feature - Africa’s premier report on the oil, gas and energy landscape. - Page 94

All posts tagged feature


Africa Oil Week: “Unrivalled Opportunities in the E&P Sector”

Africa Oil Week is the voice of E&P – the global platform for stimulating deals and transactions across the African Upstream. The event is now entering its 27th year, where we bring together governments, national and international oil companies, independents, investors, the G&G community and service providers.

AOW prides itself on offering unrivalled opportunities that drive investment and deal-making across the continent, thus shaping the future of Africa. What sets us apart from the competitors is the seniority of delegates. In 2019 we welcomed 26 global ministers, 400+ C-level delegates, as well as hundreds of SVPs and VPs of Africa, Exploration, New Ventures and more.

The Africa Oil Week conference provides 4 days of pioneering insights, from ministerial panels to strategic outlooks and sessions designed to drive investment into the African upstream. At the heart of the event is the exhibition, where companies from across the sector can showcase their offering.

Join us for this year’s event in Dubai (United Arab Emirates) at the Madinat Jumeirah 8-11 November 2021. Where you can expect extensive and varied networking opportunities, CPD certified content streams and an event full of business opportunities.

 

Register today!.

 


Lekela Begins Connecting 250MW Wind Farm to Egypt’s National Grid

Lekela Power has started connecting the first phase of the 250MW West Bakr wind farm to Egypt’s national grid.

20 wind turbines will be connected in this phase of the project, a joint venture between the British investment fund Actis and Mainstream Renewable Power, located 30 km from the town of Ras Ghareb in the Gulf of Suez.

The remaining 76 turbines will be delivered before the end of 2021 by Siemens Gamesa Renewable Energy, which has secured the contract to build the farm from its owner Lekela,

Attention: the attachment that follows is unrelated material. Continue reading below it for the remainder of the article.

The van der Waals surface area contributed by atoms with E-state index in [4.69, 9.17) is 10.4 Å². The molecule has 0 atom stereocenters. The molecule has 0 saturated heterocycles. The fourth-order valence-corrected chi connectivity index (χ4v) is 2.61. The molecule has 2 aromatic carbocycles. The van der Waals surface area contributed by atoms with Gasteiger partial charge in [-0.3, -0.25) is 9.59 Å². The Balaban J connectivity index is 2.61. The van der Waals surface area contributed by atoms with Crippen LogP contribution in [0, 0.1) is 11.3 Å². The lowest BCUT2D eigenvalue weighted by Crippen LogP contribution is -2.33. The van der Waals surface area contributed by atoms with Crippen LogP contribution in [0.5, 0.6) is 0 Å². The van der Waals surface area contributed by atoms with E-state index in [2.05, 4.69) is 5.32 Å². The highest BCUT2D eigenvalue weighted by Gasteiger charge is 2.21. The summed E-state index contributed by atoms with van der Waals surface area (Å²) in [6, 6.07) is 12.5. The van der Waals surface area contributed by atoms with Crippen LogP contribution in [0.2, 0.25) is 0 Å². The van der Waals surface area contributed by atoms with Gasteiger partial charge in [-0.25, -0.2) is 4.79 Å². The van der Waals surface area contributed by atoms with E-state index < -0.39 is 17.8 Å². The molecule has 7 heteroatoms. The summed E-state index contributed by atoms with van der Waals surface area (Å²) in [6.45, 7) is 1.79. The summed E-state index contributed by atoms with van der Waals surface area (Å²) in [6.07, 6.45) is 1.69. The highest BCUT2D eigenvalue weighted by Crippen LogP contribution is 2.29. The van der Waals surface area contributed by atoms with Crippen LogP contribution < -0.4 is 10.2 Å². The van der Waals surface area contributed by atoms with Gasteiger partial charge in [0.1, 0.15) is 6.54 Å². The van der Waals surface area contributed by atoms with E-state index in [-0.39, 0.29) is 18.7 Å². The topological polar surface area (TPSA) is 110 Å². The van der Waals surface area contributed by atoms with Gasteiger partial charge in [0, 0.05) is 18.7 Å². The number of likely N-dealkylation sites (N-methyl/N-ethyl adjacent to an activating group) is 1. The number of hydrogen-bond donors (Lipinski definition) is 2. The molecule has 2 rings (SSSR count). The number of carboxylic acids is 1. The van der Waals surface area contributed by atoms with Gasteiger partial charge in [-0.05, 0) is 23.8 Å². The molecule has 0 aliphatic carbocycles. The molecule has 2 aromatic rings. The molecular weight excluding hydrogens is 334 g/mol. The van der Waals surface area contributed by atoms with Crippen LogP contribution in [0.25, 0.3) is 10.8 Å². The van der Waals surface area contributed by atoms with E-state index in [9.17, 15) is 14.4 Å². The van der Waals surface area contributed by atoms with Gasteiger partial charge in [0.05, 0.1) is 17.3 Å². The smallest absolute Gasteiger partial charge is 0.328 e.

West Bakr Wind Farm is a Build, Own and Operate (BOO) concession, one of the first projects entirely funded by the private sector in Egypt’s Renewable Energy plan, which seeks to reach around 4,500MW capacity by 2023.

The facility’s output will be fed into the Egyptian Electricity Transmission Company (EETC) grid under a power purchase agreement (PPA), over a 20-year period. “West Bakr will be able to power 350,000 Egyptian homes while avoiding the emission of 550,000 tonnes of CO2 equivalent per year”. according to Lekela.

“The West Bakr wind farm will increase Egypt’s wind power capacity by 18%”, the company claims.

Lekela, based in Amsterdam, is owned by Acts and it is one of the busiest Independent Power Producers operating in Africa. It developed Taiba N’Diaye, the 158MW Wind Farm in Senegal; delivered the 140MW Loeriesfontein 2 in the Hantam Municipality in South Africa’s Northern Cape and commissioned the 80MW Noupoort Wind Farm as well as the Khobab Wind Farm in the same country.

 


Mozambique Claims Major Victory Over Insurgents Stalling Gas Project

By Toyin Akinosho

…But Mocímboa da Praia has changed hands more than once…

Mozambican authorities are claiming to have “conquered” a key stronghold of Al Shabab, the Islamic insurgent group whose activities have forced a hold up of Africa’s largest single gas project.

The Portuguese news agency, LUSA, citing several Mozambican official sources but not naming any, reports that a joint operation by Mozambican and Rwandan forces resulted in the occupation of the main positions of armed groups around the town of Mocímboa da Praia, the insurgents’ “headquarters”, located in the province of Cabo Delgado, in the north of the country.

“The joint force occupied the positions of the insurgents in Awasse and Diaca, in Mocímboa da Praia, having seized various war material from the rebels and killed several members of the armed groups”, LUSA reports, citing “sources, linked to the Ministry of Defence of Mozambique”.